The Iran nuclear issue is dominating the news at the moment, and rightfully so. International politics, diplomacy, the threat of the proliferation of nuclear weapons are both fascinating and critical elements of security. As the merits of the plan undergo public scrutiny, I’m struck by how little many of those trumpeting their thoughts actually know about Iran, relying too often on recycled tropes about Iranian intentions and what the Iranian people are like.

This matters in an important way: perceptions affect policy.

The proposed timeframe of the deal extends out over decades. Iran is a dynamic society, and although digging for a deeper understanding complicates the picture (and I know it’s already very complicated), it can help us assess both the viability and desirability of an agreement that begins to move Iran in a new direction. The New York Times has launched a series of video reports on Iran that are fascinating. This week’s, “Big City Life,” explores tensions about the role of women,  the modern and traditional, and the cosmopolitan forces of the city.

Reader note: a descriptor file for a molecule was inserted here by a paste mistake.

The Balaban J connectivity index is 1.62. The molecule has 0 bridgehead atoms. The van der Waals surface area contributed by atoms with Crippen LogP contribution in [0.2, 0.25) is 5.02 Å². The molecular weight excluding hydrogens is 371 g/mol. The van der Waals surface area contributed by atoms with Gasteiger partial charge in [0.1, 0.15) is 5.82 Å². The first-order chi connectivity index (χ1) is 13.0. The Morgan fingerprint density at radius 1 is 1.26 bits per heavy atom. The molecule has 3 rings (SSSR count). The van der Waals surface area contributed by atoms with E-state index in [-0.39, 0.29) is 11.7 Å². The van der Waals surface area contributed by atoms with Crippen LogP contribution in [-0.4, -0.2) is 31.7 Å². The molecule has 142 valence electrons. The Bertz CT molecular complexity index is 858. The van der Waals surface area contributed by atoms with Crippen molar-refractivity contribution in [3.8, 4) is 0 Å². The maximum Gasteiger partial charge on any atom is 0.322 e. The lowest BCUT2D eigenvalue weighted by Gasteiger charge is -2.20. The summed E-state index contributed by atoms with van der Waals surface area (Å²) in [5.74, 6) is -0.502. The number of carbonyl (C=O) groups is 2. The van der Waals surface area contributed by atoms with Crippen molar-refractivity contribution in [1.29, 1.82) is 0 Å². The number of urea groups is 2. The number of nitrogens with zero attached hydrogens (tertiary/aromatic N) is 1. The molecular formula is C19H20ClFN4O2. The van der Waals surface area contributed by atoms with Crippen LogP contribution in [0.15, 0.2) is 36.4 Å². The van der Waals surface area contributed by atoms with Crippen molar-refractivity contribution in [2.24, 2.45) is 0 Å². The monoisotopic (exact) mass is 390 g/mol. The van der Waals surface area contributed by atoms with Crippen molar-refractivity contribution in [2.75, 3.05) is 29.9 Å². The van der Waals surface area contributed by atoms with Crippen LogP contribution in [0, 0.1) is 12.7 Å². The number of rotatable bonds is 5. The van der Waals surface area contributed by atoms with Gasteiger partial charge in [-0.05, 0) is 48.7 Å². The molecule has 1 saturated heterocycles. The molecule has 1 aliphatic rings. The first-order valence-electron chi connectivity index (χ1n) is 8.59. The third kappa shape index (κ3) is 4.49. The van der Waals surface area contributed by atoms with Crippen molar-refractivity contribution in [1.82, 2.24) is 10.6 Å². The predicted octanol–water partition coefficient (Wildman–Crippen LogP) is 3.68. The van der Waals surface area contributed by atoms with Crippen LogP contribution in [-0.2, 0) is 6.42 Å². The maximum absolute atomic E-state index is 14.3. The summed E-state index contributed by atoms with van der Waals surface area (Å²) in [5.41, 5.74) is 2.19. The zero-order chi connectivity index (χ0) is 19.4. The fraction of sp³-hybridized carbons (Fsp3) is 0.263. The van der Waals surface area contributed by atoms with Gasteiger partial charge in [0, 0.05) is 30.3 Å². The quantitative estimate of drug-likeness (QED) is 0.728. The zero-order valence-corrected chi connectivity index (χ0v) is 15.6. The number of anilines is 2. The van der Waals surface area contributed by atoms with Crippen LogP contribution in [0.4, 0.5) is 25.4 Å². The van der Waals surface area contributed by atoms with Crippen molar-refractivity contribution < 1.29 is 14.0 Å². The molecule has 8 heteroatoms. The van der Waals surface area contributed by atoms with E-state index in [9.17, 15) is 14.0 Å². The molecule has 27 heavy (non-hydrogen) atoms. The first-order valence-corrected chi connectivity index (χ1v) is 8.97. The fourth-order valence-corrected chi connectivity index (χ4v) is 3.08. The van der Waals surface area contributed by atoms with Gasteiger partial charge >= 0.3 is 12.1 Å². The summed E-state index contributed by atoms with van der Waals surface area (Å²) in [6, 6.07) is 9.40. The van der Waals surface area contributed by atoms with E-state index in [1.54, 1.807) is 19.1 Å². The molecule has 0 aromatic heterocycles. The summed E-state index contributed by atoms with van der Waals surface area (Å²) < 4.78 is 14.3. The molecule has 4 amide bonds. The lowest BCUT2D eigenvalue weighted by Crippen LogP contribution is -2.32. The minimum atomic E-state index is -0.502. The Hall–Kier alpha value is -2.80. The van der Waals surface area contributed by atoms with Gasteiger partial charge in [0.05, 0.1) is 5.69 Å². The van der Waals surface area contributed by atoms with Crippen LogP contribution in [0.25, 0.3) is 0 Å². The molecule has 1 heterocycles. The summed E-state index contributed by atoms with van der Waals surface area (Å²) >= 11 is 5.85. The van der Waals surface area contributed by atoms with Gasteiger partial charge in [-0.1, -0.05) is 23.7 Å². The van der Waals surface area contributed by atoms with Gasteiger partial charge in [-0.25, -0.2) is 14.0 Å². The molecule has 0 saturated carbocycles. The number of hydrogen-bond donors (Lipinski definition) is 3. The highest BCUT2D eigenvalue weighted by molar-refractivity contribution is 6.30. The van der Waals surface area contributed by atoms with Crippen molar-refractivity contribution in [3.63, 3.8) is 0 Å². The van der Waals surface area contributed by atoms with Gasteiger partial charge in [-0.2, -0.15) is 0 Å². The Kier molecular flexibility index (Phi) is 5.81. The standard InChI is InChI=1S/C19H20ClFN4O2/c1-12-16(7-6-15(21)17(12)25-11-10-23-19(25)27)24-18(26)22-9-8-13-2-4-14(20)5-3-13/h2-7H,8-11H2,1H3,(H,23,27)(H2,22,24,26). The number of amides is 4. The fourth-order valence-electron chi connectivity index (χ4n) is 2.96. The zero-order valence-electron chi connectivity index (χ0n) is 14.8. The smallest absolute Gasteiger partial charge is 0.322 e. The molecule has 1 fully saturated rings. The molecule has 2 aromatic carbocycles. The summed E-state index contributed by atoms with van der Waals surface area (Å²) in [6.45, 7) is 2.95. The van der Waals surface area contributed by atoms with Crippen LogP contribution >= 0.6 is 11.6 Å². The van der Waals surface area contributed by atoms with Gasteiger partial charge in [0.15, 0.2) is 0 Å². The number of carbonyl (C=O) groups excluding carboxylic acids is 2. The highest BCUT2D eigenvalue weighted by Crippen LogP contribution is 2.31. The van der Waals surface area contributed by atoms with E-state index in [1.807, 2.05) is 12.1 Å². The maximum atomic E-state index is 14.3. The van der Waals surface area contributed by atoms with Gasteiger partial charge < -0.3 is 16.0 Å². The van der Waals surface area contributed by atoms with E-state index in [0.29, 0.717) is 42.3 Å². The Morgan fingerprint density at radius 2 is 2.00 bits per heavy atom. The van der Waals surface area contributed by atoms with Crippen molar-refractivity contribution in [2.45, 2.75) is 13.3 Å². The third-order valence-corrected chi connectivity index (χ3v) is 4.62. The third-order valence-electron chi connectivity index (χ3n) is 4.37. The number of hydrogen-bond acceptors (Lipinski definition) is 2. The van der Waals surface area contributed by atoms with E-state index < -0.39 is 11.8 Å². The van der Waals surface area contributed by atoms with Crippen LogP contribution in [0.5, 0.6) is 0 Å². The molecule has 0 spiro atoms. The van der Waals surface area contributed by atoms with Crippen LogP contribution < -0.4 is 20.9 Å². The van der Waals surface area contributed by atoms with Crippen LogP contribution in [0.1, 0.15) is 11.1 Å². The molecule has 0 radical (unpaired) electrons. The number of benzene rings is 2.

OurmaninTehran

The video would be a perfect launching point for a discussion in a classroom and could also easily be incorporated into the free Choices lesson “Women in Iran.” The lesson helps students to:

  • Explore their perceptions of women in Iran.
  • Gather information from Choices videos about women living in Iran.
  • Practice note-taking skills.
  • Consider the possible effects of perceptions on international relations.

The lesson concludes with a discussion that asks to students to consider these questions:

  • Is veiling exclusively a religious issue in Iran or does it have any political and social significance as well?
  • What do you know about the historical relationship between Iran and the United States? What were key episodes in that history? How might history affect the United States’ view of Iranian society?
  • Tell students that policymakers may similarly be swayed by their personal perceptions of other societies. How might this affect relations among countries? Why is this significant?
  • How do women’s issues in Iran relate to women’s issues in your country or community? Are there any shared struggles or similar triumphs? Alternatively, students may compare what they have recently learned about women in Iran to women’s issues in other countries or regions of the world that they have studied.